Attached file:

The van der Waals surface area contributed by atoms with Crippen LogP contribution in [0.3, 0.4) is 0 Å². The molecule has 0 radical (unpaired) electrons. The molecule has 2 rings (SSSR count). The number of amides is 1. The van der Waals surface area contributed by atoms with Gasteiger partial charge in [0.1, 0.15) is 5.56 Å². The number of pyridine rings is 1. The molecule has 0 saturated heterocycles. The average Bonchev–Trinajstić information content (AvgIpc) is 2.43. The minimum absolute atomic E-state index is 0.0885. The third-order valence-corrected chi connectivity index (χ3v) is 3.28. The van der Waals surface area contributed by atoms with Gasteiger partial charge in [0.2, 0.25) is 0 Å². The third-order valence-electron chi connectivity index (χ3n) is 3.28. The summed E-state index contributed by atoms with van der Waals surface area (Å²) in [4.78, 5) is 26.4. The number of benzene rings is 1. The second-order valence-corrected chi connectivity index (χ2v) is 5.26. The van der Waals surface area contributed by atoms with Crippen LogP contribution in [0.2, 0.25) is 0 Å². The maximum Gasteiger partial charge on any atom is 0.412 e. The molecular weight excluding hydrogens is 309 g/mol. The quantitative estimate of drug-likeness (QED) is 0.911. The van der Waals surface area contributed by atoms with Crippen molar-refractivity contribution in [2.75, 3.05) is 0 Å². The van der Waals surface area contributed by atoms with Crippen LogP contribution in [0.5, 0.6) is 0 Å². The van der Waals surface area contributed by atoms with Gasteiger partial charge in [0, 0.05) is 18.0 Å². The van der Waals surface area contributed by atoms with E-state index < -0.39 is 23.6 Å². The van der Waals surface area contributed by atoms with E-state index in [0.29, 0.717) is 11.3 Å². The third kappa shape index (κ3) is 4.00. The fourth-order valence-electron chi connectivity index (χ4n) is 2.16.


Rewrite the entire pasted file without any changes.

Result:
The van der Waals surface area contributed by atoms with Crippen LogP contribution in [0.3, 0.4) is 0 Å². The molecule has 0 radical (unpaired) electrons. The molecule has 2 rings (SSSR count). The number of amides is 1. The van der Waals surface area contributed by atoms with Gasteiger partial charge in [0.1, 0.15) is 5.56 Å². The number of pyridine rings is 1. The molecule has 0 saturated heterocycles. The average Bonchev–Trinajstić information content (AvgIpc) is 2.43. The minimum absolute atomic E-state index is 0.0885. The third-order valence-corrected chi connectivity index (χ3v) is 3.28. The van der Waals surface area contributed by atoms with Gasteiger partial charge in [0.2, 0.25) is 0 Å². The third-order valence-electron chi connectivity index (χ3n) is 3.28. The summed E-state index contributed by atoms with van der Waals surface area (Å²) in [4.78, 5) is 26.4. The number of benzene rings is 1. The second-order valence-corrected chi connectivity index (χ2v) is 5.26. The van der Waals surface area contributed by atoms with Crippen LogP contribution in [0.2, 0.25) is 0 Å². The maximum Gasteiger partial charge on any atom is 0.412 e. The molecular weight excluding hydrogens is 309 g/mol. The quantitative estimate of drug-likeness (QED) is 0.911. The van der Waals surface area contributed by atoms with Crippen molar-refractivity contribution in [2.75, 3.05) is 0 Å². The van der Waals surface area contributed by atoms with Crippen LogP contribution in [0.5, 0.6) is 0 Å². The van der Waals surface area contributed by atoms with Gasteiger partial charge in [0, 0.05) is 18.0 Å². The van der Waals surface area contributed by atoms with E-state index < -0.39 is 23.6 Å². The van der Waals surface area contributed by atoms with E-state index in [0.29, 0.717) is 11.3 Å². The third kappa shape index (κ3) is 4.00. The fourth-order valence-electron chi connectivity index (χ4n) is 2.16.